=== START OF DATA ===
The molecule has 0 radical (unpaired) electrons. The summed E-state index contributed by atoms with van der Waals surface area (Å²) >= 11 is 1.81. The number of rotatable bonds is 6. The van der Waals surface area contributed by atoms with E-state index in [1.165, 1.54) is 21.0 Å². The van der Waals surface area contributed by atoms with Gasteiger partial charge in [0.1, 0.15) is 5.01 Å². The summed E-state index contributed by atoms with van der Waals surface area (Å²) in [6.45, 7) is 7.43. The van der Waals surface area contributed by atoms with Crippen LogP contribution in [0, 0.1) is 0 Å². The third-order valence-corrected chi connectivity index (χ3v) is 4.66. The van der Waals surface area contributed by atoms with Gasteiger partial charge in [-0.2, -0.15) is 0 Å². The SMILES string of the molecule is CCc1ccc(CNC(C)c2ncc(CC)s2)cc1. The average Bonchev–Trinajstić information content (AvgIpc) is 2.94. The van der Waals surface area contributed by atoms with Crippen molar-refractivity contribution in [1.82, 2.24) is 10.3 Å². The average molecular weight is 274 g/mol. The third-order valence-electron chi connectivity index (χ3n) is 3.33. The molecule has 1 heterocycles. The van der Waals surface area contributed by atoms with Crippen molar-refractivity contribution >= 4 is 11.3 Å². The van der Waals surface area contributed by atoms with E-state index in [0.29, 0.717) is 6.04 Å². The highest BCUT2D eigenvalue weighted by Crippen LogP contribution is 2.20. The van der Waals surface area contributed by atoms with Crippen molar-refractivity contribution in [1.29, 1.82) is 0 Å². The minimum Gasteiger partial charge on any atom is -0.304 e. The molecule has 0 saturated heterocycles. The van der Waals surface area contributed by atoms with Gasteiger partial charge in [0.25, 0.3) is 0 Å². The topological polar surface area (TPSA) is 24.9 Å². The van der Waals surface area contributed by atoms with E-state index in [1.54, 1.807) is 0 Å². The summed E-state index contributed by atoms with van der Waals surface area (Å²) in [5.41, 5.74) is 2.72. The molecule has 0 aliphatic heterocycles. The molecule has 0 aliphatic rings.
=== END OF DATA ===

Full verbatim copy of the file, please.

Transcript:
The molecule has 0 radical (unpaired) electrons. The summed E-state index contributed by atoms with van der Waals surface area (Å²) >= 11 is 1.81. The number of rotatable bonds is 6. The van der Waals surface area contributed by atoms with E-state index in [1.165, 1.54) is 21.0 Å². The van der Waals surface area contributed by atoms with Gasteiger partial charge in [0.1, 0.15) is 5.01 Å². The summed E-state index contributed by atoms with van der Waals surface area (Å²) in [6.45, 7) is 7.43. The van der Waals surface area contributed by atoms with Crippen LogP contribution in [0, 0.1) is 0 Å². The third-order valence-corrected chi connectivity index (χ3v) is 4.66. The van der Waals surface area contributed by atoms with Gasteiger partial charge in [-0.2, -0.15) is 0 Å². The SMILES string of the molecule is CCc1ccc(CNC(C)c2ncc(CC)s2)cc1. The average Bonchev–Trinajstić information content (AvgIpc) is 2.94. The van der Waals surface area contributed by atoms with Crippen molar-refractivity contribution in [1.82, 2.24) is 10.3 Å². The average molecular weight is 274 g/mol. The third-order valence-electron chi connectivity index (χ3n) is 3.33. The molecule has 1 heterocycles. The van der Waals surface area contributed by atoms with Crippen molar-refractivity contribution >= 4 is 11.3 Å². The van der Waals surface area contributed by atoms with E-state index in [0.29, 0.717) is 6.04 Å². The highest BCUT2D eigenvalue weighted by Crippen LogP contribution is 2.20. The van der Waals surface area contributed by atoms with Crippen molar-refractivity contribution in [1.29, 1.82) is 0 Å². The minimum Gasteiger partial charge on any atom is -0.304 e. The molecule has 0 saturated heterocycles. The van der Waals surface area contributed by atoms with Gasteiger partial charge in [0.25, 0.3) is 0 Å². The topological polar surface area (TPSA) is 24.9 Å². The van der Waals surface area contributed by atoms with E-state index in [1.54, 1.807) is 0 Å². The summed E-state index contributed by atoms with van der Waals surface area (Å²) in [5.41, 5.74) is 2.72. The molecule has 0 aliphatic heterocycles. The molecule has 0 aliphatic rings.